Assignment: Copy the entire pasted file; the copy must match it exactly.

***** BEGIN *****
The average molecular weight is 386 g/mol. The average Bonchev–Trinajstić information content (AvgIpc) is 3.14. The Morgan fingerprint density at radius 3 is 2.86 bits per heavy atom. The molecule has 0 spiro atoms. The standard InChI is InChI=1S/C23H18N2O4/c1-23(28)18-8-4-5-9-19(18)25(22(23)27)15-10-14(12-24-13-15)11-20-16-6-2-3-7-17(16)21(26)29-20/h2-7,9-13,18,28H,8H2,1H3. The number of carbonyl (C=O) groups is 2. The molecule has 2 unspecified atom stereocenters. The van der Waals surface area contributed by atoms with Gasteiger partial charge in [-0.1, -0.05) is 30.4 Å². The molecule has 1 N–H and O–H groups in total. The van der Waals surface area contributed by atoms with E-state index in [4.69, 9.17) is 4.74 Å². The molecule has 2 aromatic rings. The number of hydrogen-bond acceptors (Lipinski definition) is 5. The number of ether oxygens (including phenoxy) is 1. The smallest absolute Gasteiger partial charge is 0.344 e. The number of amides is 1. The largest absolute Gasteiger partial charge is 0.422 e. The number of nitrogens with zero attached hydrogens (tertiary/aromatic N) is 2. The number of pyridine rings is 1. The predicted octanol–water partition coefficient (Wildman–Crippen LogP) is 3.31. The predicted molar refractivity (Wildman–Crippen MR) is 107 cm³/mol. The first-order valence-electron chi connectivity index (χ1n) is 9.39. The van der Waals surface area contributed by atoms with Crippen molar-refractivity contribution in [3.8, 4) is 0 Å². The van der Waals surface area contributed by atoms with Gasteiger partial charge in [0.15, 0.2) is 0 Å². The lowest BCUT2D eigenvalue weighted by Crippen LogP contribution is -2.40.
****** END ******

The average molecular weight is 386 g/mol. The average Bonchev–Trinajstić information content (AvgIpc) is 3.14. The Morgan fingerprint density at radius 3 is 2.86 bits per heavy atom. The molecule has 0 spiro atoms. The standard InChI is InChI=1S/C23H18N2O4/c1-23(28)18-8-4-5-9-19(18)25(22(23)27)15-10-14(12-24-13-15)11-20-16-6-2-3-7-17(16)21(26)29-20/h2-7,9-13,18,28H,8H2,1H3. The number of carbonyl (C=O) groups is 2. The molecule has 2 unspecified atom stereocenters. The van der Waals surface area contributed by atoms with Gasteiger partial charge in [-0.1, -0.05) is 30.4 Å². The molecule has 1 N–H and O–H groups in total. The van der Waals surface area contributed by atoms with E-state index in [4.69, 9.17) is 4.74 Å². The molecule has 2 aromatic rings. The number of hydrogen-bond acceptors (Lipinski definition) is 5. The number of ether oxygens (including phenoxy) is 1. The smallest absolute Gasteiger partial charge is 0.344 e. The number of amides is 1. The largest absolute Gasteiger partial charge is 0.422 e. The number of nitrogens with zero attached hydrogens (tertiary/aromatic N) is 2. The number of pyridine rings is 1. The predicted octanol–water partition coefficient (Wildman–Crippen LogP) is 3.31. The predicted molar refractivity (Wildman–Crippen MR) is 107 cm³/mol. The first-order valence-electron chi connectivity index (χ1n) is 9.39. The van der Waals surface area contributed by atoms with Crippen molar-refractivity contribution in [3.8, 4) is 0 Å². The van der Waals surface area contributed by atoms with Gasteiger partial charge in [0.15, 0.2) is 0 Å². The lowest BCUT2D eigenvalue weighted by Crippen LogP contribution is -2.40.